“It is essential that rangers have the essential skills, tools and training to do their job safely and successfully,” said Wayne Lotter with the PAMS Foundation. “The development of the best practice guidelines represents a landmark step in the process towards ensuring that anti-poaching rangers get the level of training they deserve.”

Field ranger basic training is the most important part of the development of field rangers. It prepares them for the actual circumstances that they will encounter during the day-to-day tasks to be performed once employed as field rangers.

Field rangers play a critical role in safeguarding the world’s most endangered species. Recent figures revealed around 20,000 elephants are poached every year in Africa. Since Selous Game Reserve became a World Heritage site in 1982, nearly 90 percent of its elephants have been lost mainly due to poaching. Selous now risks losing its World Heritage status. Across Asia, the 13 tiger ranger countries are working tirelessly to double tiger numbers by 2022–the illegal wildlife trade is one of the greatest threats with recent progress hanging on a knife edge due to this illicit activity.

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Notes to Editor

Download: Training Guidelines for Field Rangers and images here

Additional information
The Training Guidelines for Field Rangers is the first of a series of guidelines to provide a standard for training field rangers. These guidelines are the result of a collaborative initiative from International Ranger Federation, Global Tiger Forum, PAMS Foundation, WWF, The Thin Green Line Foundation, United For Rangers (UFR), Southern African Wildlife College, International Anti-Poaching Foundation (IAPF), Conservation International, African Parks Network, TRAFFIC, Panthera, Wildlife Trust of India (WTI) and Global Wildlife Conservation (GWC).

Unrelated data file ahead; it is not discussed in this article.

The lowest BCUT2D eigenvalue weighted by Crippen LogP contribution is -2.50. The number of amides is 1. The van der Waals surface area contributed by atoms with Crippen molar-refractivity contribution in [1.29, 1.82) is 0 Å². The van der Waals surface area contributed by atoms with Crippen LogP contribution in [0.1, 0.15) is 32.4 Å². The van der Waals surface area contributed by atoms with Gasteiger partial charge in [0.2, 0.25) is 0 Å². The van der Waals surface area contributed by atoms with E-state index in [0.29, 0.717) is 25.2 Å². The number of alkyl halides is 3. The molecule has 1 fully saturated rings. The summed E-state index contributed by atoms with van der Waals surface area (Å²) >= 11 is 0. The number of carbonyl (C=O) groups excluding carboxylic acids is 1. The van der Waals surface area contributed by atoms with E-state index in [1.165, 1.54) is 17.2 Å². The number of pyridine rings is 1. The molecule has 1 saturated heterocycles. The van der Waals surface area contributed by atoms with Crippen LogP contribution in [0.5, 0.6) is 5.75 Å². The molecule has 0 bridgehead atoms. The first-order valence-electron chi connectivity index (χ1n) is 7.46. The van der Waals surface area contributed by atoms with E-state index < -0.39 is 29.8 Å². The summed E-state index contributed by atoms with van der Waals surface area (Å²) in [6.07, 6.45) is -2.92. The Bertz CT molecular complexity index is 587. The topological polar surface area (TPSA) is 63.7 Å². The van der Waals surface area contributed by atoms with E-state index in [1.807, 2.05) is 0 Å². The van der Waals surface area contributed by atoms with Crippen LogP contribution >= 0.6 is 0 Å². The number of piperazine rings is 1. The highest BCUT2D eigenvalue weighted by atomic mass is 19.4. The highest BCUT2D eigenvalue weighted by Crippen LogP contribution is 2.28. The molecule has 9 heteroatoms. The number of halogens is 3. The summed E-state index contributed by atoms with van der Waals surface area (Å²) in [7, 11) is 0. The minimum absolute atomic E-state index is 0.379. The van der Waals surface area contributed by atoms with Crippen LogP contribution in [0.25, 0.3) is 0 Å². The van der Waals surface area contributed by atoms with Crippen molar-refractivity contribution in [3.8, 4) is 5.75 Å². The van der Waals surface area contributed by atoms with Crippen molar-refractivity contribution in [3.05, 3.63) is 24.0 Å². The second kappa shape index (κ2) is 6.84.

The guidelines cover the basics of operations and the tactics required for them to successfully carry out anti-poaching operations in the field. The guidelines will help park managers, conservation organisations, government departments and other relevant people in designing the training curriculum for anti-poaching rangers as per their needs. By following these high standards, it will help ensure that anti-poaching training manuals may adequately introduce the concepts and specifics of law enforcement, tracking, teamwork, conservation, first aid and court procedures to the field ranger.

*Source Thin Green Line Foundation

Contact

Lindsay Renick Mayer
Global Wildlife Conservation
lrenickmayer@globalwildlife.org
202-422-4671

Lianne Mason
WWF-UK
lmason@wwf.org.uk
+44 777 1818699

Rohit Singh
Wildlife Law Enforcement Specialist
WWF Wildlife Crime Initiative
rsingh@wwfnet.org
+855 952028949

About the Author

Lindsay Renick Mayer

Lindsay Renick Mayer

Lindsay is the associate director of communications for Global Wildlife Conservation and has a particular interest in leveraging communications to inspire conservation action. Lindsay is passionate about species-based conservation and finding compelling ways to tell stories that demonstrate the value of all of the planet’s critters, big and microscopic.